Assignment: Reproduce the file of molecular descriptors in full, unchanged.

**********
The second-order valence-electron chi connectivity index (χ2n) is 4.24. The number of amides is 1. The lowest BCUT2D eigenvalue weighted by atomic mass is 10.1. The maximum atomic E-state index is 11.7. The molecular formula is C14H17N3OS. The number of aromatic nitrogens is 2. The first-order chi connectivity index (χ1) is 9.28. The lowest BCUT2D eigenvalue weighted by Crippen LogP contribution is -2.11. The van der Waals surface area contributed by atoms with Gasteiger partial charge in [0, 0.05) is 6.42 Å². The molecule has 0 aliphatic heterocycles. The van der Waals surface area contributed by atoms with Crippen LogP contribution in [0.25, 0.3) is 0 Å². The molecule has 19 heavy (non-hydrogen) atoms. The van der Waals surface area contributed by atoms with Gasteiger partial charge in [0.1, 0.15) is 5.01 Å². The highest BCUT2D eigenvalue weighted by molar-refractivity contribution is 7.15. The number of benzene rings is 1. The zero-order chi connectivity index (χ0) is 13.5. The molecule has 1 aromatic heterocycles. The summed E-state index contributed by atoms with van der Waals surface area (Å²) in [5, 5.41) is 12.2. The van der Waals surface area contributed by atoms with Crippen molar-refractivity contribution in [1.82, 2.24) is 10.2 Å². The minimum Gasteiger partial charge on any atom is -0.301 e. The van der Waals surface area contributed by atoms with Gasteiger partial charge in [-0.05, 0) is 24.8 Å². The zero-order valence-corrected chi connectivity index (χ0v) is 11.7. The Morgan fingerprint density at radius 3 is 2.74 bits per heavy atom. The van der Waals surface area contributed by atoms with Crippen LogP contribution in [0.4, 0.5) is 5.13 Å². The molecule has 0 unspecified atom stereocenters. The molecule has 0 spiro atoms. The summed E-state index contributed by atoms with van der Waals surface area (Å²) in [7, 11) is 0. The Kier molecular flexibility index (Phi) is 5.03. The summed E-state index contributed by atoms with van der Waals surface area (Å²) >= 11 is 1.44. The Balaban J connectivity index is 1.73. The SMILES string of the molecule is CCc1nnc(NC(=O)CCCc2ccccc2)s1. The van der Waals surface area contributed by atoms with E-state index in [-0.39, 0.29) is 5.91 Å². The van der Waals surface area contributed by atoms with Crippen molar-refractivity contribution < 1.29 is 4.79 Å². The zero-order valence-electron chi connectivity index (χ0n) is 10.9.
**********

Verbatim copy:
The second-order valence-electron chi connectivity index (χ2n) is 4.24. The number of amides is 1. The lowest BCUT2D eigenvalue weighted by atomic mass is 10.1. The maximum atomic E-state index is 11.7. The molecular formula is C14H17N3OS. The number of aromatic nitrogens is 2. The first-order chi connectivity index (χ1) is 9.28. The lowest BCUT2D eigenvalue weighted by Crippen LogP contribution is -2.11. The van der Waals surface area contributed by atoms with Gasteiger partial charge in [0, 0.05) is 6.42 Å². The molecule has 0 aliphatic heterocycles. The van der Waals surface area contributed by atoms with Crippen LogP contribution in [0.25, 0.3) is 0 Å². The molecule has 19 heavy (non-hydrogen) atoms. The van der Waals surface area contributed by atoms with Gasteiger partial charge in [0.1, 0.15) is 5.01 Å². The highest BCUT2D eigenvalue weighted by molar-refractivity contribution is 7.15. The number of benzene rings is 1. The zero-order chi connectivity index (χ0) is 13.5. The molecule has 1 aromatic heterocycles. The summed E-state index contributed by atoms with van der Waals surface area (Å²) in [5, 5.41) is 12.2. The van der Waals surface area contributed by atoms with Crippen molar-refractivity contribution in [1.82, 2.24) is 10.2 Å². The minimum Gasteiger partial charge on any atom is -0.301 e. The van der Waals surface area contributed by atoms with Gasteiger partial charge in [-0.05, 0) is 24.8 Å². The zero-order valence-corrected chi connectivity index (χ0v) is 11.7. The Morgan fingerprint density at radius 3 is 2.74 bits per heavy atom. The van der Waals surface area contributed by atoms with Crippen LogP contribution in [0.4, 0.5) is 5.13 Å². The molecule has 0 unspecified atom stereocenters. The molecule has 0 spiro atoms. The summed E-state index contributed by atoms with van der Waals surface area (Å²) in [7, 11) is 0. The Kier molecular flexibility index (Phi) is 5.03. The summed E-state index contributed by atoms with van der Waals surface area (Å²) >= 11 is 1.44. The Balaban J connectivity index is 1.73. The SMILES string of the molecule is CCc1nnc(NC(=O)CCCc2ccccc2)s1. The van der Waals surface area contributed by atoms with E-state index in [-0.39, 0.29) is 5.91 Å². The van der Waals surface area contributed by atoms with Crippen molar-refractivity contribution < 1.29 is 4.79 Å². The zero-order valence-electron chi connectivity index (χ0n) is 10.9.